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Picture of the Day

No more Iron Man: Submarines now have soft, robotic arms

The human arm can perform a wide range of extremely delicate and coordinated movements, from turning a key in a lock to gently stroking a puppy's fur. The robotic "arms" on underwater research submarines, however, are hard, jerky and lack the finesse to be able to reach and interact with creatures like jellyfish or octopuses without damaging them. Previously, National Science Foundation-funded researchers and collaborators developed a range of soft robotic grippers to more safely handle delicate sea life, but those gripping devices still relied on hard, robotic submarine arms that made it difficult to maneuver them into various positions in the water. Now, a new system uses a glove equipped with wireless soft sensors to control a modular, soft robotic "arm" that can flex and move with unprecedented dexterity to grasp and sample delicate aquatic life. This system could one day enable the creation of submarine-based research labs, where all the delicate tasks scientists do in a land-based laboratory could be done at the bottom of the ocean. Insights from this work could potentially have value for medical device applications as well.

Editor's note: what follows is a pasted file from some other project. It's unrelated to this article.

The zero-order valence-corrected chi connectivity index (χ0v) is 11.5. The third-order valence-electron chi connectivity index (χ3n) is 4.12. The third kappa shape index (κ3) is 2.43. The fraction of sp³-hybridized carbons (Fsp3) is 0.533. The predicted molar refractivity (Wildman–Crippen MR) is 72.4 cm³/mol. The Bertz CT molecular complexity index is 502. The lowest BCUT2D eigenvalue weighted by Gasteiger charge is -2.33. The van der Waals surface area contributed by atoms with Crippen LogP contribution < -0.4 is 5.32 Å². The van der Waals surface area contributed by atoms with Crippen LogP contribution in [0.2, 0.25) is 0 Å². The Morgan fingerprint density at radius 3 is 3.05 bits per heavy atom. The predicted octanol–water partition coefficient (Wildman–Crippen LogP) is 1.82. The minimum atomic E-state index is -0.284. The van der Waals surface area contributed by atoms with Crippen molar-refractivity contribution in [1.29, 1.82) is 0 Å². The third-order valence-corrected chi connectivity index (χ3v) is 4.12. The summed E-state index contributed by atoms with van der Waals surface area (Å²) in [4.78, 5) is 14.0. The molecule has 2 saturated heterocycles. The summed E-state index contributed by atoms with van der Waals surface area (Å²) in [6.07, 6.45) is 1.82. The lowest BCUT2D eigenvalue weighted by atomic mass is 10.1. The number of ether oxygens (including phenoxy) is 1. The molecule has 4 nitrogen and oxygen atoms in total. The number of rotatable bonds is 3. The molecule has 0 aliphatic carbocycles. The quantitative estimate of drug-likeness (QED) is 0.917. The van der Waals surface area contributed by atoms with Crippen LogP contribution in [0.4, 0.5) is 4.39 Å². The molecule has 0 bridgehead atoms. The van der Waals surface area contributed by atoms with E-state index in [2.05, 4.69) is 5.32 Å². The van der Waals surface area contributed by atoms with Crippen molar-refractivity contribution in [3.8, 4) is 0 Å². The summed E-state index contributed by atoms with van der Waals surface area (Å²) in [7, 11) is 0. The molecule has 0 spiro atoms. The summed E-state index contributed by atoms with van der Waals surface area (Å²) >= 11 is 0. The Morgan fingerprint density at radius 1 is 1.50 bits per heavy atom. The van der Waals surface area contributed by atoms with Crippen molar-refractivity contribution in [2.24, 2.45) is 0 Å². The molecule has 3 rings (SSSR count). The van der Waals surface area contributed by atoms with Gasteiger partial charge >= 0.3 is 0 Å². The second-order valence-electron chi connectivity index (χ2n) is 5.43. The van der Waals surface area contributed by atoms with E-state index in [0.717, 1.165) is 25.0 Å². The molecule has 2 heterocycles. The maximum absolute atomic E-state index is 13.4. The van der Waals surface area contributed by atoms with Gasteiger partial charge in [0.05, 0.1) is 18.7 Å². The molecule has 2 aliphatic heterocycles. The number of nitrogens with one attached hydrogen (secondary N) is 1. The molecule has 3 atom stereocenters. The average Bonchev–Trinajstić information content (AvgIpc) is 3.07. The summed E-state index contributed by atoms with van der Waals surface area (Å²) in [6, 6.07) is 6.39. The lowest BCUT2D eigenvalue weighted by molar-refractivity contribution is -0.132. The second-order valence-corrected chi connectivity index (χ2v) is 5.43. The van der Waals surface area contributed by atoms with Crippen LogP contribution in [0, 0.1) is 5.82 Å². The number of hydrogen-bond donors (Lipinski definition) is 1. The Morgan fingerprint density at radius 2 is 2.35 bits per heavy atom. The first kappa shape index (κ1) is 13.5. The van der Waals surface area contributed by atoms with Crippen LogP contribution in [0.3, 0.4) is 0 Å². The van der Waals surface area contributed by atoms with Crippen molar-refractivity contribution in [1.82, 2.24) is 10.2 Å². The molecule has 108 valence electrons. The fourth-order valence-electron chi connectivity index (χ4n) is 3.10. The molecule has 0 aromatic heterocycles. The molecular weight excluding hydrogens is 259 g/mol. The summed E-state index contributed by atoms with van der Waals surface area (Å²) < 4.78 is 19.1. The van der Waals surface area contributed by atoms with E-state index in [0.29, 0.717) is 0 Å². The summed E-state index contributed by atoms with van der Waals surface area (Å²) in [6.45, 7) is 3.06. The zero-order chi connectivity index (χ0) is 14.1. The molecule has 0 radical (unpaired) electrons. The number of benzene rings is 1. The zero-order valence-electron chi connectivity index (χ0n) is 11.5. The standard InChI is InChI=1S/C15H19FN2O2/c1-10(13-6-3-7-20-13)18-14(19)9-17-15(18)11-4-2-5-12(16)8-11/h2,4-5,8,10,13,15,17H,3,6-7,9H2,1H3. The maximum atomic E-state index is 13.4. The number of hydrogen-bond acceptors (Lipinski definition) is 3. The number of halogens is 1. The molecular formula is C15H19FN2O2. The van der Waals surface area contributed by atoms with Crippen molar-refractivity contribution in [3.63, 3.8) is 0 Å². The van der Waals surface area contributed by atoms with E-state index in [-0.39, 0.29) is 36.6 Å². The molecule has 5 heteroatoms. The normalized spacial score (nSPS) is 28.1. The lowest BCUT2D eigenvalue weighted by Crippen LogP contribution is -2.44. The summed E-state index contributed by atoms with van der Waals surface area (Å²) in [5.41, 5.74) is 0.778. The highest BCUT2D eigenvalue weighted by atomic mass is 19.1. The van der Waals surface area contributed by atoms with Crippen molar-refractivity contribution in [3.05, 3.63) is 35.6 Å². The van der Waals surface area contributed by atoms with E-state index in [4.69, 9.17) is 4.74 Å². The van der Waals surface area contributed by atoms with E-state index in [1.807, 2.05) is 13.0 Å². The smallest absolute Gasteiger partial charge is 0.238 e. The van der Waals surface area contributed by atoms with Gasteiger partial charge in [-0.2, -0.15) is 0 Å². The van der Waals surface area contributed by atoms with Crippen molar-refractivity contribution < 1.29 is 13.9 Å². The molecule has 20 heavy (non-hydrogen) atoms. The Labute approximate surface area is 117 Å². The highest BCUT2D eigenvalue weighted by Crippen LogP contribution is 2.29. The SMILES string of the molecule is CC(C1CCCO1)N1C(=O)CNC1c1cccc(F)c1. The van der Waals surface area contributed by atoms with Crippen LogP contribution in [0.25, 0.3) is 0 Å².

Visit Website | Image credit: Brennan Phillips/Wyss Institute at Harvard University